Findings in Huraa drowning investigation revealed to families

The Education Ministry has shared the results of its investigation into the drowning accident in Kaafu atoll Huraa with families of the deceased. The accident left four students and a principal of Hiriya School dead earlier this month.

Details of the investigation have not been released to the public.

The Ministry did issue a statement recommending schools amend their budgets to accommodate a program which would establish safety measures, implement precautionary measures at campsites jointly with relevant authorities, and familiarise management officials and employees with these measures by the end of the year, Haveeru reports.

Police are continuing their investigation of the incident. Sub-Inspector Ahmed Shiyam said investigators are taking care to respect families and friends involved.

“The police are doing a very detailed investigation, and we are respecting the victims’ families, students, teachers and classmates. We have to give them time to recover, so we are not forcing them to participate more than they are willing to at this time,” said Shiyam.

Shiyam said evidence from the site of the incident and nearby Huraa island has been gathered and is being processed. He said the investigation will be done as soon as possible.

Minister Shifa Mohamed, School Board Chairperson, Deputy Education Minister Dr Abdulla Nazeer and Dr Abdul Muhsin Mohamed, who chaired the committee tasked to investigate the accident, also met with the families of the deceased, reports Haveeru. Education Minister Abdullah Nazeer assured the families that the recommended measures would be implemented.

The Education Ministry had not responded to inquiries at time of press.

Nashath Saeed of Meenaz/Gaaf Alif atoll Dhehvadhoo, Mariyam Naaz of Suvaasaage/Haa Alif atoll Hoarafushi, Aishath Shaaniha of Handhuvary Villa/Raa atoll Rasmaadhoo and Mariyam Shaiha of Maafannu Moisha and Principal Ali Nazim drowned during a Fisheries Science field trip to the campsite in Huraa.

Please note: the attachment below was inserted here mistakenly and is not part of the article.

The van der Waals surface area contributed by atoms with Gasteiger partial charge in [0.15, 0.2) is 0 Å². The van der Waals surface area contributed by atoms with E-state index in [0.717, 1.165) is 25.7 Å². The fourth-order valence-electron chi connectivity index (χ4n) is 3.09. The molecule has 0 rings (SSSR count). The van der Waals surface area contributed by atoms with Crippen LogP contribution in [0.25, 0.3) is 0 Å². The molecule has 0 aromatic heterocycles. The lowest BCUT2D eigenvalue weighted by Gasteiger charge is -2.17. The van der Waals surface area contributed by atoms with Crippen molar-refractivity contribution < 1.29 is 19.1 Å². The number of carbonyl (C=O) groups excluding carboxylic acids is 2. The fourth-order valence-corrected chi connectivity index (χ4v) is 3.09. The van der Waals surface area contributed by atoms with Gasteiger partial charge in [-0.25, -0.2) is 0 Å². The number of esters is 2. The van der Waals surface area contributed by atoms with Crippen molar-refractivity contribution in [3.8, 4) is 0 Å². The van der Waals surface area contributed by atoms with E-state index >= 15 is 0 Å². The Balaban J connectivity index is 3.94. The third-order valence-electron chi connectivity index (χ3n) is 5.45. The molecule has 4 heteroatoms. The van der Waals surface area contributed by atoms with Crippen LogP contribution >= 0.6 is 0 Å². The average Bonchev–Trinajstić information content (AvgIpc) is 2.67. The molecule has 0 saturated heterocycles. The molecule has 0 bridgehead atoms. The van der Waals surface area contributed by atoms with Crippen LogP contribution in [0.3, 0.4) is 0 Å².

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Maldives school swimming policies under review; physical education a low priority says Luthfy

“Two points need to be addressed: parent awareness of school policies, and providing schools with basic safety equipment,” advised Maldives National University Chancellor Mustafa Luthfy today in an interview about physical education in the Maldives.

Last Friday, four students and the principal of Huriya School drowned during a snorkeling trip off of Huraa island. A review of school safety policies is underway.

“We are reviewing procedures and guidelines for schools to see what happened, and to see how we can prevent future tragic events,” said Deputy Education Minister Abdullah Nazeer.

The victims allegedly were not wearing life vests, and school officials who were chaperoning the trip did not know how to swim. The excursion took place in an area used by the Maldives National Defense Forces (MNDF) for training.

“It is a tragic accident, and I am deeply concerned,” said Luthfy.

Luthfy, formerly the Education Minister, said guidelines for water excursions had been circulated in the late 1900s. “I don’t know how well they were followed, if they had been followed this would have been avoided,” he said.

Luthfy said the physical education syllabus is one of the lowest priorities in Maldivian schools, along with practical arts.

Luthfy recommended improving parental involvement and safety equipment at schools. “Parents need to understand the rules, so they can be sure the schools are following them. Otherwise, they are difficult to enforce.” Luthfy observed that parents are engaged in school boards and activities, and have a lot of input.

In 2000, Luthfy spearheaded the Every Child Swims initiative after a scout drowned, he said. He said the program had three goals: to teach every primary school child to swim; to train instructors; and to institutionalize the program.

“The program ran until 2004, but then schools started separate swimming programs and instructors began teaching their own classes, so it wasn’t institutionalized” said Luthfy.

Luthfy said the program made a difference during its four years, but he was not sure if current programs continue have an impact.

In the Maldives, many people swim at the beach. Luthfy says that distinguishing between safe and unsafe sea waters is not a program component.

“That’s not for the students to understand,” he said. “According to the Ministry, students will go swimming with teachers and parents who are expected to know where their children can swim.”

Luthfy also said that although girls remain covered when swimming, physical education did not differentiate by gender. “Girls live in the same place as boys, they face the same situations. They have the same life, so schools do not and should not differentiate. Many schools have girls swimming teams,” he said.

Officials were unable to respond to Minivan’s inquiries about Hiriya school’s safety procedures. Nazeer said that the Education Ministry is working with police and the MNDF on investigative reports, which are due for release on Thursday.

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